Multiple suits failed in challenging the 2004 election in Ohio, and most studies after the election concluded that irregularities existed, but that they would not have changed the outcome.

    In January 2005, the Democratic members of the House Judiciary Committee issued a report finding “massive and unprecedented voter irregularities and anomalies” in the election.

    In March 2005, the Democratic National Committee issued a report that said 2 percent of the Ohio electorate, or “approximately 129,543 voters,” had intended to vote but did not do so because of long lines and other problems at polling stations.

    But the report said those and other frustrated voters “would not have erased Bush’s 118,000 vote margin in the state.”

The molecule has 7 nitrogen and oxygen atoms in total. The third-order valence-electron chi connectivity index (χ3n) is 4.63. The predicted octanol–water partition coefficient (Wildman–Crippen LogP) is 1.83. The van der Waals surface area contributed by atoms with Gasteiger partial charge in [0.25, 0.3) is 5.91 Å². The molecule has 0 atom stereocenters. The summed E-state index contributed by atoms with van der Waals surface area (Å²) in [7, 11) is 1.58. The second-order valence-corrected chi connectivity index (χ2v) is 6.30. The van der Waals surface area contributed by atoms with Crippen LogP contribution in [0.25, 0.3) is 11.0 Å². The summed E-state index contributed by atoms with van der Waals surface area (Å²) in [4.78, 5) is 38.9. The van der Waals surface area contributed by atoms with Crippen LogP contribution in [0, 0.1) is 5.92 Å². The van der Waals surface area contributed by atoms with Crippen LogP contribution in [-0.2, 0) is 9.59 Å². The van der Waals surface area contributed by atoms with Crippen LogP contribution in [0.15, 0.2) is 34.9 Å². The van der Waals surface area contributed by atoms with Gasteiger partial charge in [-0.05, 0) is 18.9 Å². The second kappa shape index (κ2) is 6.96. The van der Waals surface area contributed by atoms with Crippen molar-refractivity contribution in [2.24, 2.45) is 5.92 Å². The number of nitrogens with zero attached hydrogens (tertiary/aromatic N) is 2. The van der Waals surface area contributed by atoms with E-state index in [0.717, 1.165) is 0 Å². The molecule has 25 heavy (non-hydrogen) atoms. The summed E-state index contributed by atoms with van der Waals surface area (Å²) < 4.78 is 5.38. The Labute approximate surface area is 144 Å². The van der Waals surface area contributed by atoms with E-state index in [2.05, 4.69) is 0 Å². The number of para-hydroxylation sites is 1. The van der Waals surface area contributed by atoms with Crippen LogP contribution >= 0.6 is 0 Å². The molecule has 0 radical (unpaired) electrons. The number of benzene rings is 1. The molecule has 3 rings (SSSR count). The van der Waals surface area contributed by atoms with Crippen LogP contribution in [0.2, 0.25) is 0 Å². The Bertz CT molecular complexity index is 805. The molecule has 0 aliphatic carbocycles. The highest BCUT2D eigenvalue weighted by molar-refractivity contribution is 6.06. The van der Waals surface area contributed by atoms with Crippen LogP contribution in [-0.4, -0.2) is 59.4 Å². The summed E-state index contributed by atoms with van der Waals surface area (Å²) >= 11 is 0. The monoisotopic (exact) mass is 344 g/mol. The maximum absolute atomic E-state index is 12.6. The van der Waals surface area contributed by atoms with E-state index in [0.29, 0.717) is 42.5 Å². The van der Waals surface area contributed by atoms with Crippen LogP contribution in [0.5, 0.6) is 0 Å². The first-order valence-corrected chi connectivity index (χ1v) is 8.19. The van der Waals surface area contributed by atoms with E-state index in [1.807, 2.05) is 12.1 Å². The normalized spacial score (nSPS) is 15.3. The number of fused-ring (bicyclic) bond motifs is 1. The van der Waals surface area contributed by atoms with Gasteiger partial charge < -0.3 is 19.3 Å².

http://www.nytimes.com/2006/08/31/wa...&ex=1157169600
    __________________________________________________ ______________

    Now I am not saying that Bush was not legitimately elected in 2004 and that he lost Ohio but why in this day and age are Presidential elections still run in our country in such a way that invites abuse and fraud? It seems like we demand higher standards in a banana republic than we do in the US.

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    Quote Originally Posted by Queens Jet Fan

    __________________________________________________ _____________

    Now I am not saying that Bush was not legitimately elected in 2004 and that he lost Ohio but why in this day and age are Presidential elections still run in our country in such a way that invites abuse and fraud? It seems like we demand higher standards in a banana republic than we do in the US.